Pin It

Seaworld is finally going to stop its killer whale shows

The park’s popularity has plummeted since the release of 2013’s Blackfish

Since the release of 2013’s harrowing Blackfish documentary, Seaworld has been struggling. The marine theme park has seen sharp drops in attendance, an 84% drop in profit and half its market value evaporate – yet it's still refused to put an end to its heartless and disturbing animal treatment. Until now.

After years of public outcry, it seems like protesters are finally getting their wish granted. Joel Manby, Seaworld's chief executive, revealed yesterday that he has listened to guest's criticism, and would be ending San Diego’s “theatrical killer whale experience” by the end of 2016.

“We are listening to our guests, evolving as a company, we are always changing,” the executive spouted. “People love companies that have a purpose, even for-profit companies. Just look at WholeFoods … I don’t see any reason why SeaWorld can’t be one of those brands.”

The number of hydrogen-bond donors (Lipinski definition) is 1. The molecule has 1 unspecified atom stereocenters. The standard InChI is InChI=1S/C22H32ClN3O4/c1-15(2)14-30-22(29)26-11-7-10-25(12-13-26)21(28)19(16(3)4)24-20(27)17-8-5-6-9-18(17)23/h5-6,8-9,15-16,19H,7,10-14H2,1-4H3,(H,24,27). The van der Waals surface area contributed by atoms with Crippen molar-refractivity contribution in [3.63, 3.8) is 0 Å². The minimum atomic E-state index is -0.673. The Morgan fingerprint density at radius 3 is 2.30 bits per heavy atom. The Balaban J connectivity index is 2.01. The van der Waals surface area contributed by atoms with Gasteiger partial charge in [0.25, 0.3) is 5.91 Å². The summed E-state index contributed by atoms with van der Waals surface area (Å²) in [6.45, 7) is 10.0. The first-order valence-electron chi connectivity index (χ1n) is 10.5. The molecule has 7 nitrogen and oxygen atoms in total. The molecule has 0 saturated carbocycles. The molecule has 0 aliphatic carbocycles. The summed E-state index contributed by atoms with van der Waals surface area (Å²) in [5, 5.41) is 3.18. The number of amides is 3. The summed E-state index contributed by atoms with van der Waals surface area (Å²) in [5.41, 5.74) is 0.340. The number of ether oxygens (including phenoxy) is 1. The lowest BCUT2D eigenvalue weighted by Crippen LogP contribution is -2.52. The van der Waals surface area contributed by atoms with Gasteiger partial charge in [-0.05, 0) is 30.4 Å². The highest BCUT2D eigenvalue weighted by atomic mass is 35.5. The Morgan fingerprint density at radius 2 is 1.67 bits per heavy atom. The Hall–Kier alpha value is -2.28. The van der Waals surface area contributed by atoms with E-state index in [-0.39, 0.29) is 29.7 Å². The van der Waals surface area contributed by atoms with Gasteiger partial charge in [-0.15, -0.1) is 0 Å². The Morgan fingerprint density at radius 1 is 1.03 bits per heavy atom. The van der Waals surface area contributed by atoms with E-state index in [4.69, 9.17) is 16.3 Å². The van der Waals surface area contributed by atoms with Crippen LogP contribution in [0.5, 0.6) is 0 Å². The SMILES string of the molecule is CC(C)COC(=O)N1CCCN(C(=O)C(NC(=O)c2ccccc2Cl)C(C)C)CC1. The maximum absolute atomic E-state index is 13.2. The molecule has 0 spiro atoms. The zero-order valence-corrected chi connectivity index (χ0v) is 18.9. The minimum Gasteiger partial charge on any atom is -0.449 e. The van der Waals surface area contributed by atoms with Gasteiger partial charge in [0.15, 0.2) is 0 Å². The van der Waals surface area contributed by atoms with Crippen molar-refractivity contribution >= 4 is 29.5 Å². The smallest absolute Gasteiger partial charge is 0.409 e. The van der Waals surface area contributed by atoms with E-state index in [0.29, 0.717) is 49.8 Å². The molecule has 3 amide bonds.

Instead, he claimed that the company would be bringing in “an all new orca experience” that would focus on the whale’s “natural environment”. So, hopefully, that means putting them back in the ocean. Or watching them play in the ocean from a distance. Because, you know, the OCEAN is their natural environment, Manby. PUT THEM BACK IN IT, MANBY.

Unfortunately, the performances will still continue at the company’s other parks in Texas, Orlando and San Antonio – for the moment. It's an admittedly tiny step, but at least it's a step of some description.

“The decision by SeaWorld to phase out killer whale shows in San Diego is a welcome step along the path towards ending the captivity of these magnificent creatures,” congressman Adam Schiff said after Manby's announcement. “Much more needs to be done, however, and I would urge the company to curtail the breeding of their orcas and partner in the creation of ocean sanctuaries.”

“The fact still remains that as long as SeaWorld holds orcas in captivity, the physical and psychological problems associated with their captivity will persist.”